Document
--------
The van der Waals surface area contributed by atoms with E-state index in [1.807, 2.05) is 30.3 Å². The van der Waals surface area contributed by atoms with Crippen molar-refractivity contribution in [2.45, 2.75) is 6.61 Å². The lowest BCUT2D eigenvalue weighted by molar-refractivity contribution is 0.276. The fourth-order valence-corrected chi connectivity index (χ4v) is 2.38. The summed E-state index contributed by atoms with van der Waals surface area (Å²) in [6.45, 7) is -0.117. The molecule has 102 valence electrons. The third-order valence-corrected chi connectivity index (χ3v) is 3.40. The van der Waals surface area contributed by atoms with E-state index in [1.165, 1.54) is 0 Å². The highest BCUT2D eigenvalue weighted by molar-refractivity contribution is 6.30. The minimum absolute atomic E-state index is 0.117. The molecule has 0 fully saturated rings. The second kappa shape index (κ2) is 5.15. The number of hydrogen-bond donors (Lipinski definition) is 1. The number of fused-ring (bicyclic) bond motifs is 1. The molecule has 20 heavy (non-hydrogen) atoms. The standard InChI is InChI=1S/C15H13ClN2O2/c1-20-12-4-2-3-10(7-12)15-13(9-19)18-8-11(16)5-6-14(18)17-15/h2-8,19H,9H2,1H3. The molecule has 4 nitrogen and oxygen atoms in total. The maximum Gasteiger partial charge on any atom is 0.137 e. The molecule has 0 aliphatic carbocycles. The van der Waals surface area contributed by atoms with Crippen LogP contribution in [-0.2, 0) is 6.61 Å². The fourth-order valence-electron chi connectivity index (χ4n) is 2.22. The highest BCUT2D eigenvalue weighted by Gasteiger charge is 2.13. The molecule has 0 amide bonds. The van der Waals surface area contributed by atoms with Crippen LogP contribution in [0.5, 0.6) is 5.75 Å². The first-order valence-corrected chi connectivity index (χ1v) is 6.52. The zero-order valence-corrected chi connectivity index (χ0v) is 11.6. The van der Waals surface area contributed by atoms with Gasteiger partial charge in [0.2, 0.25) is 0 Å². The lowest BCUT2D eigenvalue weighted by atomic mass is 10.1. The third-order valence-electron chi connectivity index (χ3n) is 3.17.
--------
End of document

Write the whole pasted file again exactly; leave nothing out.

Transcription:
The van der Waals surface area contributed by atoms with E-state index in [1.807, 2.05) is 30.3 Å². The van der Waals surface area contributed by atoms with Crippen molar-refractivity contribution in [2.45, 2.75) is 6.61 Å². The lowest BCUT2D eigenvalue weighted by molar-refractivity contribution is 0.276. The fourth-order valence-corrected chi connectivity index (χ4v) is 2.38. The summed E-state index contributed by atoms with van der Waals surface area (Å²) in [6.45, 7) is -0.117. The molecule has 102 valence electrons. The third-order valence-corrected chi connectivity index (χ3v) is 3.40. The van der Waals surface area contributed by atoms with E-state index in [1.165, 1.54) is 0 Å². The highest BCUT2D eigenvalue weighted by molar-refractivity contribution is 6.30. The minimum absolute atomic E-state index is 0.117. The molecule has 0 fully saturated rings. The second kappa shape index (κ2) is 5.15. The number of hydrogen-bond donors (Lipinski definition) is 1. The number of fused-ring (bicyclic) bond motifs is 1. The molecule has 20 heavy (non-hydrogen) atoms. The standard InChI is InChI=1S/C15H13ClN2O2/c1-20-12-4-2-3-10(7-12)15-13(9-19)18-8-11(16)5-6-14(18)17-15/h2-8,19H,9H2,1H3. The molecule has 4 nitrogen and oxygen atoms in total. The maximum Gasteiger partial charge on any atom is 0.137 e. The molecule has 0 aliphatic carbocycles. The van der Waals surface area contributed by atoms with Crippen LogP contribution in [-0.2, 0) is 6.61 Å². The fourth-order valence-electron chi connectivity index (χ4n) is 2.22. The highest BCUT2D eigenvalue weighted by Gasteiger charge is 2.13. The molecule has 0 amide bonds. The van der Waals surface area contributed by atoms with Crippen LogP contribution in [0.5, 0.6) is 5.75 Å². The first-order valence-corrected chi connectivity index (χ1v) is 6.52. The zero-order valence-corrected chi connectivity index (χ0v) is 11.6. The van der Waals surface area contributed by atoms with Gasteiger partial charge in [0.2, 0.25) is 0 Å². The lowest BCUT2D eigenvalue weighted by atomic mass is 10.1. The third-order valence-electron chi connectivity index (χ3n) is 3.17.